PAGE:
Tarte au Citron

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One benefit to making a recipe for Pate Brisee awhile back was that it made two crusts. A crust has been sitting in my freezer for over a month, sad and alone (and cold). Yesterday's visit was the perfect opportunity to warm up the shortcrust pastry and make something om nom nom-worthy.

Tarte au Citron (which, very obviously means "Citrus Tart") is popular in French bistros, and it's not hard to see why. This is a superb summer treat. It's mouth-puckering in its sourness, but has a sweet, creamy, custardy finish. Pair it with the flaky, buttery shortcrust, powdered sugar, and fresh raspberries....and well, the result is addictive.



Needless to say, this dessert is really not good for you. So, make it for company and enjoy it in blissful moderation.

Tarte au Citron
(from "The Complete Book of Desserts" by Martha Day)
-12 ounces shortcrust pastry (one such recipe is found here, under the part about Tarte au Pistou)
-grated zest of 2-3 lemons
-2/3 cup freshly squeeze lemon juice
-1/2 cup sugar
-4 tablespoons heavy cream
-4 eggs, plus 3 egg yolks
-Confectioners sugar, for dusting

1. Preheat the oven to 375. Roll out the pastry thinly and use to line a 9" tart pan. Prick the pastry with a fork. (**NOTE: You could roll it out thinly if you're good at baking. But, if you suck at pastry dough like me, you can just plop it into the tart pan and smoosh it evenly into a tart-pan-like-shape. No one will ever know...unless you're like me, and you blog about it.**)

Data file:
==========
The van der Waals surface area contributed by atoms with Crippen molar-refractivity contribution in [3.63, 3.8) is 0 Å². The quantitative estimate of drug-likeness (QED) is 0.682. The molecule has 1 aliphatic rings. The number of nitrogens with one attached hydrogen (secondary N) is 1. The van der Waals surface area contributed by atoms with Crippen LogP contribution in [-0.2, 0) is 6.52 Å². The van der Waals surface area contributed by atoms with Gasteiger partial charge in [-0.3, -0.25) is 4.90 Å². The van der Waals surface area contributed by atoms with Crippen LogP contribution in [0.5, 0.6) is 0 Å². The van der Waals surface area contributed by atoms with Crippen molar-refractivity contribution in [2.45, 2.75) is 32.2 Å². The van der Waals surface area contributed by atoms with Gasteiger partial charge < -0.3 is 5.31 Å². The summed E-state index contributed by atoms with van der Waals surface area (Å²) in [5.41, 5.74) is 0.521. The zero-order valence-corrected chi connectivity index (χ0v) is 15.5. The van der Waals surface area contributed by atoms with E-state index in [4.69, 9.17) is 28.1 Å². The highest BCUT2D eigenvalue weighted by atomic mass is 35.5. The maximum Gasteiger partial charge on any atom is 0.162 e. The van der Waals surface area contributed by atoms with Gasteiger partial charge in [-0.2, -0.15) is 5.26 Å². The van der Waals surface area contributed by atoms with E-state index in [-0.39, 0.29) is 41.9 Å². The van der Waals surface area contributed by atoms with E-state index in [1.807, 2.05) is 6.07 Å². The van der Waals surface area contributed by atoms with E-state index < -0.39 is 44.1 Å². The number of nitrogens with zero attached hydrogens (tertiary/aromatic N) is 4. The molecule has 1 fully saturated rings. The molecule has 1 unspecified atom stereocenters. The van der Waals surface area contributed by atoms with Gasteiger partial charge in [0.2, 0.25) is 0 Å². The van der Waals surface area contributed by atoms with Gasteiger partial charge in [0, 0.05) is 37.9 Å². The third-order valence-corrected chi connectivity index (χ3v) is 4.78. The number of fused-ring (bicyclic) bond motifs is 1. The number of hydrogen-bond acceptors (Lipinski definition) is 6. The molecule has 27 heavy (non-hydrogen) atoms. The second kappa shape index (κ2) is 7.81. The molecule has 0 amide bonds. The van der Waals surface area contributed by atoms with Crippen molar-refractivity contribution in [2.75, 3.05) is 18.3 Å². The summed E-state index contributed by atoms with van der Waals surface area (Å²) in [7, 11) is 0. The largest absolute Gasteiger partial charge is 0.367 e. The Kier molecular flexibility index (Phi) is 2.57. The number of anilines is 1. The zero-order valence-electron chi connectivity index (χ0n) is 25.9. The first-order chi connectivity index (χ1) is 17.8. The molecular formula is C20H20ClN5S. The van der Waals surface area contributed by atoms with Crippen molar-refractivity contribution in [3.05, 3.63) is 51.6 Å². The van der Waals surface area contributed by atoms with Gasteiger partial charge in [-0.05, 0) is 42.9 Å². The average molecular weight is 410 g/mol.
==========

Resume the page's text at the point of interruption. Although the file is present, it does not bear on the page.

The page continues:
2. Line the pastry shell with aluminum foil and fill with baking beans (**or rice or dried beans or whatever you have on hand**). Bake for 15 minutes, until edges are set and dry. Remove the foil and beans, and bake another 5-7 minutes, until golden.

3.Place the lemon zest, juice, and sugar in a bowl. Beat until combined, and then gradually add the heavy cream and beat until well-blended.

4. Beat in the eggs one at a time, then beat in the egg yolks and pour the filling into the pastry shell. Bake 15-20 minutes until the filling is set. If the pastry edges begin to brown too much, cover them with aluminum foil. Let cool. Dust with a little confectioner's sugar before serving.

-Serves at least 8

3 comments:

Andrea the Kitchen Witch said...

LOVE this! I love the color, I love the citrus, I want it now :) Seriously the only thing holding me back is the lack of pastry crust. darn it! :)

cynnerth said...

Great pie dough advice, just smoosh it in there and don't tell anyone. That's my kind of cooking!

Lawyer Loves Lunch said...

So good to know that pastry dough keeps well in the freezer for sometime, especially when you can resuscitate it in a pie like this. Yum!

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